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Lots of people choose a career within the electrical industry because it both appeals and motivates them. Whilst the original term is 'Electro-Mechanical Engineering' we will simply refer to the subject as the Electrical Industry. In addition, we will stay with the UK market and especially items relating to the domestic and commercial sectors rather than global issues. Due to the huge list of opportunities available for a career in the electrical industry, we have to begin by focusing on the main areas and look at the 'add-ons' later on.

Introducing Electrical Training Courses

Lots of people choose a career within the electrical industry because it both appeals and motivates them. Whilst the original term is ‘Electro-Mechanical Engineering’ we will simply refer to the subject as the Electrical Industry. In addition, we will stay with the UK market and especially items relating to the domestic and commercial sectors rather than global issues. Due to the huge list of opportunities available for a career in the electrical industry, we have to begin by focusing on the main areas and look at the ‘add-ons’ later on.

The electrical market has in our opinion two methods of entry. Whilst many candidates opt to join later on in their life, there still exists the more traditional route of the apprenticeship. To clarify, we’ll label each of them as the ‘Mature Entrants’ and the ‘Junior Entrants’.

Mature Entrants who join the industry later on do so with the aim of working for themselves, usually as a one person business. Whereas the ‘Junior Entrants’ train alongside regular electrical employment to pick up practical work place skills as they gain their qualifications. After they leave school a young apprentice will have many skills to learn during their first few years of working life.

The two different ways into the industry have two separate methods of preparation. It is the involvement with NVQ’s (or SVQ’s for Scotland), that differentiate the Junior Entrants. There is a particular requirement to attain the NVQ qualifications as part of the overall program. This means that work programs or apprenticeships have to be sought in order to arrange the necessary course work and testing phases of work.

Mature Entrants, with the possible aim of entering the market from a self-employed perspective, seem to focus on attaining the most commercially viable qualifications (without the need for the NVQ element.) Instead most of them aim for the techniques that will get them up and running as quickly as possible and give them the best return against the cost to train in the first place. This method allows for a quicker route to the market and does meet the necessary trading elements for the areas concerned despite reducing the overall qualification set.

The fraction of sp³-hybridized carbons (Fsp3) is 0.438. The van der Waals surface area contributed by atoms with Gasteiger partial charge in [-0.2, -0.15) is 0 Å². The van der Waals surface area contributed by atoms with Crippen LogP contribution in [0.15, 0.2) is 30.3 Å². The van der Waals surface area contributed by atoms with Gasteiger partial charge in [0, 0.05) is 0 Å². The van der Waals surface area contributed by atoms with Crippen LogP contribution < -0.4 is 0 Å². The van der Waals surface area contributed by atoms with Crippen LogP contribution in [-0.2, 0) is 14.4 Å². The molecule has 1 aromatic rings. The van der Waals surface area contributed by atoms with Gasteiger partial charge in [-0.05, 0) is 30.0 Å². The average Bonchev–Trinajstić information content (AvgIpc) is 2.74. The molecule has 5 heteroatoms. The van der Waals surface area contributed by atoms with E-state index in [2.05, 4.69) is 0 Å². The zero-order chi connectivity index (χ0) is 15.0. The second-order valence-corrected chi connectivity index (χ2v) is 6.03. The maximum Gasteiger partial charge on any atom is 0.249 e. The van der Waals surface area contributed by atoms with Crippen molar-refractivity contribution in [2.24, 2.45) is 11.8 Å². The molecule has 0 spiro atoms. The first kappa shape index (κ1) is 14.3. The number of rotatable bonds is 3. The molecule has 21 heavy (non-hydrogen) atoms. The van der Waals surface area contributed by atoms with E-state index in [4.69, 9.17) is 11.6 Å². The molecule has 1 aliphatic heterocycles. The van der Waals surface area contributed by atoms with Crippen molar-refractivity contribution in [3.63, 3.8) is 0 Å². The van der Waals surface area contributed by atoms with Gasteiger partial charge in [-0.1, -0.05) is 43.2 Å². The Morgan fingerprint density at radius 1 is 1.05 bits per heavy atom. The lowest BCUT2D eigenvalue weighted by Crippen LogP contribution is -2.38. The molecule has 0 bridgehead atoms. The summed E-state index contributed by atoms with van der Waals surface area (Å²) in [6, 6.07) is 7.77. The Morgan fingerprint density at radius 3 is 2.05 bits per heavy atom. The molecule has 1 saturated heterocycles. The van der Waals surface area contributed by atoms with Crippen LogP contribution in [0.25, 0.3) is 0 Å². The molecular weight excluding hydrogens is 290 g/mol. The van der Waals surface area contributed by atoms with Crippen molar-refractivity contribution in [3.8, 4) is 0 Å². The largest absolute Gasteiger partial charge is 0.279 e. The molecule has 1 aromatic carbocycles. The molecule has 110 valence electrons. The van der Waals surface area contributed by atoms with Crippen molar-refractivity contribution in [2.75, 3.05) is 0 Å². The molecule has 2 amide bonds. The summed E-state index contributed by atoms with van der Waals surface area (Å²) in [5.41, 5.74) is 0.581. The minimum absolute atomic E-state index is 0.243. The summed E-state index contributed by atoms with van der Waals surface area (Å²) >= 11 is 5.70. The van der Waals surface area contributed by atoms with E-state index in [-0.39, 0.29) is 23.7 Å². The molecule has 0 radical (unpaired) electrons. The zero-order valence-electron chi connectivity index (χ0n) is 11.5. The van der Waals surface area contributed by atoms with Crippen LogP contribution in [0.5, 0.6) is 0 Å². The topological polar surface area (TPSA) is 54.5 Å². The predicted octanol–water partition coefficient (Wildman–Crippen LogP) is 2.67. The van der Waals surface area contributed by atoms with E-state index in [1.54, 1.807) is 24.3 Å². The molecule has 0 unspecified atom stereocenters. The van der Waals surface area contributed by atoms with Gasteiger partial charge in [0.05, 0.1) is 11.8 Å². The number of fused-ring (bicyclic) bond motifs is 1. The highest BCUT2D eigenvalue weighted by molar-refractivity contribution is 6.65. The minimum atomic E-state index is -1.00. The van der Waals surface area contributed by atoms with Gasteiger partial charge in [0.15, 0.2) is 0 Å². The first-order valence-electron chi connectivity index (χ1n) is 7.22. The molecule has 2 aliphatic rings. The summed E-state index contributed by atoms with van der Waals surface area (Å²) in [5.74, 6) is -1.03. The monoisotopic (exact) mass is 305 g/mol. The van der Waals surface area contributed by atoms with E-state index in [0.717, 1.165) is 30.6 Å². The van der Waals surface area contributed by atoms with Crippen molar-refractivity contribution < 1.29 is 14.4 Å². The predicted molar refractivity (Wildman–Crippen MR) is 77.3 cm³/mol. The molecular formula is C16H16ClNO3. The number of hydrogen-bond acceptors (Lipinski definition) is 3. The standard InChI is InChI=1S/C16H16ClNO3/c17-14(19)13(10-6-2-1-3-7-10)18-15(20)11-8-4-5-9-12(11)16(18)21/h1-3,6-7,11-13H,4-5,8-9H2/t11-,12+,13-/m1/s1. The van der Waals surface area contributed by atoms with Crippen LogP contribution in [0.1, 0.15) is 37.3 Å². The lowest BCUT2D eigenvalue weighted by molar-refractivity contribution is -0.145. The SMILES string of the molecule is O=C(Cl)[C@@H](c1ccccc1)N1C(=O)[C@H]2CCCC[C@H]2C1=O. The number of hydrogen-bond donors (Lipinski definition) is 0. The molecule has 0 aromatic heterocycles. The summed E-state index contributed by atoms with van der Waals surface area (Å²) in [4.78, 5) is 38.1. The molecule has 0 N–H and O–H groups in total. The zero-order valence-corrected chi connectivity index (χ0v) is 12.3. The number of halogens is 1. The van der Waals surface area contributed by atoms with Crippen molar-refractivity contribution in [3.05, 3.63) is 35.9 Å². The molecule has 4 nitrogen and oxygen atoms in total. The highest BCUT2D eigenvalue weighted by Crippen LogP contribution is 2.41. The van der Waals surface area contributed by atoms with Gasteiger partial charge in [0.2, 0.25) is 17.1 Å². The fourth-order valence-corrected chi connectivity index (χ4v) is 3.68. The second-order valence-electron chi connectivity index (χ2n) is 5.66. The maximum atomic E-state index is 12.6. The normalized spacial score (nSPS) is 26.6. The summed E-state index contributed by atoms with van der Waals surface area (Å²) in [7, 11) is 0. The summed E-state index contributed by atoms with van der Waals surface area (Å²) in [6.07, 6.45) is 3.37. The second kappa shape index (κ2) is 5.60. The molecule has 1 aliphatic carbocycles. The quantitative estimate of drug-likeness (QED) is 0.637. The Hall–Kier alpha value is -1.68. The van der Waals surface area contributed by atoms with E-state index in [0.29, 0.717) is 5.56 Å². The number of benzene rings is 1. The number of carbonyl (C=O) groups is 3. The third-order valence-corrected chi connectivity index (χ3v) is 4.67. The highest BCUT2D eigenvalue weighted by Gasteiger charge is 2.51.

With regard to regular earning potential we have two clear paths – one for employees and the other for the self-employed. Whilst self-employed people can choose the hours that they work, we assume that they are working full time for the purpose of this review. Certainly, whilst salary levels can be affected by knowledge and qualifications, they can also be affected by competence and aptitude.

‘Junior Entrants’ can expect a basic salary of 12K at the beginning of their training. With application and experience this figure often more than doubles in time. That said, due to the UK press telling people that electricians can get salaries in excess of 70k p.a., it is more difficult to gauge incomes for ‘Mature Entrants’. Often costs such as tools, clothes and even transport need to be assessed and included in the business mix overall. Self employed people also have to allow for added expenses. Aside from that, the current skills shortage within the UK still means that there’s lots of high value work out there. Therefore, working seven days a week (if a student wanted) is a possibility for most. Although by working very long hours and having assistants to help, the figures of 70-100 thousand advertised in newspapers might be achieved, it wouldn’t be easy.

It should be noted that the working week for most electricians differs between the Junior and Mature Entrant markets. Monday to Friday 9-5 would be the working week of most ‘Junior Entrants’. To be fair, if the Mature electrician is focused on the domestic market then they often find themselves working out of hours, especially to support their clients when they get home. And yet, a huge number of self-employed electricians operate during the main part of the working week by focusing on office and small business systems.

Once a Junior Entrant is employed within a company, then any follow-on knowledge they gain is often down to the employers’ activity as opposed to anything else. But by securing work within the fields of gas or plumbing many mature entrants can gain knowledge outside of their chosen path. Within the domestic market this allows them to work under a range of headings without having to rely upon sub contract suppliers.

‘Green Engineering’ is another area to consider. This requires new skills and working knowledge and is one of the fastest growing areas today. The opportunity to provide both employment and potential service contracts, especially in the UK and the EEC sectors, mean that this area is of interest to both Junior and Mature electricians.

(C) Scott Edwards 2009. Pop over to Electricians Courses or CLICK HERE.

About Emma G.

Working in the marketing industry since 2002. This blog is one of my hobbies.

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